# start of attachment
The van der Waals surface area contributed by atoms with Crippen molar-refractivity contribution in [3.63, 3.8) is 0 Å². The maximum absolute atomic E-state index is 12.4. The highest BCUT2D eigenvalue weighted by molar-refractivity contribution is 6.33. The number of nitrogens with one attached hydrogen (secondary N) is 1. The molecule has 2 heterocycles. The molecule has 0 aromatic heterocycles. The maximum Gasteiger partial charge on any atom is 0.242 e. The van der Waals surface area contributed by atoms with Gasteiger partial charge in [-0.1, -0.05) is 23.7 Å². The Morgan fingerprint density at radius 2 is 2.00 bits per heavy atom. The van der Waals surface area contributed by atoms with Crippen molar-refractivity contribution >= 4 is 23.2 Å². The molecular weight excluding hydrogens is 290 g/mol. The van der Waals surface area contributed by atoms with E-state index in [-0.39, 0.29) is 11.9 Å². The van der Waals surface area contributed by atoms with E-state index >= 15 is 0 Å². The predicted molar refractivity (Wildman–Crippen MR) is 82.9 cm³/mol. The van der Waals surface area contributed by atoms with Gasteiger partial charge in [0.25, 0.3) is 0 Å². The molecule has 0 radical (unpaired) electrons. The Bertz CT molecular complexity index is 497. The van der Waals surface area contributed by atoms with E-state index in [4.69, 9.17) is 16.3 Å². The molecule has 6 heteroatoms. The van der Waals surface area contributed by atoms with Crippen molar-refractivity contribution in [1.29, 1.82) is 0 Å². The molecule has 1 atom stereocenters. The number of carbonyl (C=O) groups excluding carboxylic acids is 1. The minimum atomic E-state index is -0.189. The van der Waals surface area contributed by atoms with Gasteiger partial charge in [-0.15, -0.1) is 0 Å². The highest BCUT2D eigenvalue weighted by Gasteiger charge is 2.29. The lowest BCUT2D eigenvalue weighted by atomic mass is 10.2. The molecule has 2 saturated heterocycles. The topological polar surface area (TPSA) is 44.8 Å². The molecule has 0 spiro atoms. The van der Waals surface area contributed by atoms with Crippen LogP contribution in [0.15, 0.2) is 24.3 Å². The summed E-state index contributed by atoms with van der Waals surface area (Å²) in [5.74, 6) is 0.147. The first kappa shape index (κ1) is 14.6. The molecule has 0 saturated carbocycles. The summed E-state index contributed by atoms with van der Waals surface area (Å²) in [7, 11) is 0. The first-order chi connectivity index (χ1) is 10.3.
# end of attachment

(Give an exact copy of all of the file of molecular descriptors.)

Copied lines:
The van der Waals surface area contributed by atoms with Crippen molar-refractivity contribution in [3.63, 3.8) is 0 Å². The maximum absolute atomic E-state index is 12.4. The highest BCUT2D eigenvalue weighted by molar-refractivity contribution is 6.33. The number of nitrogens with one attached hydrogen (secondary N) is 1. The molecule has 2 heterocycles. The molecule has 0 aromatic heterocycles. The maximum Gasteiger partial charge on any atom is 0.242 e. The van der Waals surface area contributed by atoms with Gasteiger partial charge in [-0.1, -0.05) is 23.7 Å². The Morgan fingerprint density at radius 2 is 2.00 bits per heavy atom. The van der Waals surface area contributed by atoms with Crippen molar-refractivity contribution >= 4 is 23.2 Å². The molecular weight excluding hydrogens is 290 g/mol. The van der Waals surface area contributed by atoms with E-state index in [-0.39, 0.29) is 11.9 Å². The van der Waals surface area contributed by atoms with E-state index >= 15 is 0 Å². The predicted molar refractivity (Wildman–Crippen MR) is 82.9 cm³/mol. The van der Waals surface area contributed by atoms with Gasteiger partial charge in [0.25, 0.3) is 0 Å². The molecule has 0 radical (unpaired) electrons. The Bertz CT molecular complexity index is 497. The van der Waals surface area contributed by atoms with E-state index in [4.69, 9.17) is 16.3 Å². The molecule has 6 heteroatoms. The van der Waals surface area contributed by atoms with Crippen molar-refractivity contribution in [1.29, 1.82) is 0 Å². The molecule has 1 atom stereocenters. The number of carbonyl (C=O) groups excluding carboxylic acids is 1. The minimum atomic E-state index is -0.189. The van der Waals surface area contributed by atoms with Gasteiger partial charge in [-0.15, -0.1) is 0 Å². The highest BCUT2D eigenvalue weighted by Gasteiger charge is 2.29. The lowest BCUT2D eigenvalue weighted by atomic mass is 10.2. The molecule has 2 saturated heterocycles. The topological polar surface area (TPSA) is 44.8 Å². The molecule has 0 spiro atoms. The van der Waals surface area contributed by atoms with Crippen LogP contribution in [0.15, 0.2) is 24.3 Å². The summed E-state index contributed by atoms with van der Waals surface area (Å²) in [5.74, 6) is 0.147. The first kappa shape index (κ1) is 14.6. The molecule has 0 saturated carbocycles. The summed E-state index contributed by atoms with van der Waals surface area (Å²) in [7, 11) is 0. The first-order chi connectivity index (χ1) is 10.3.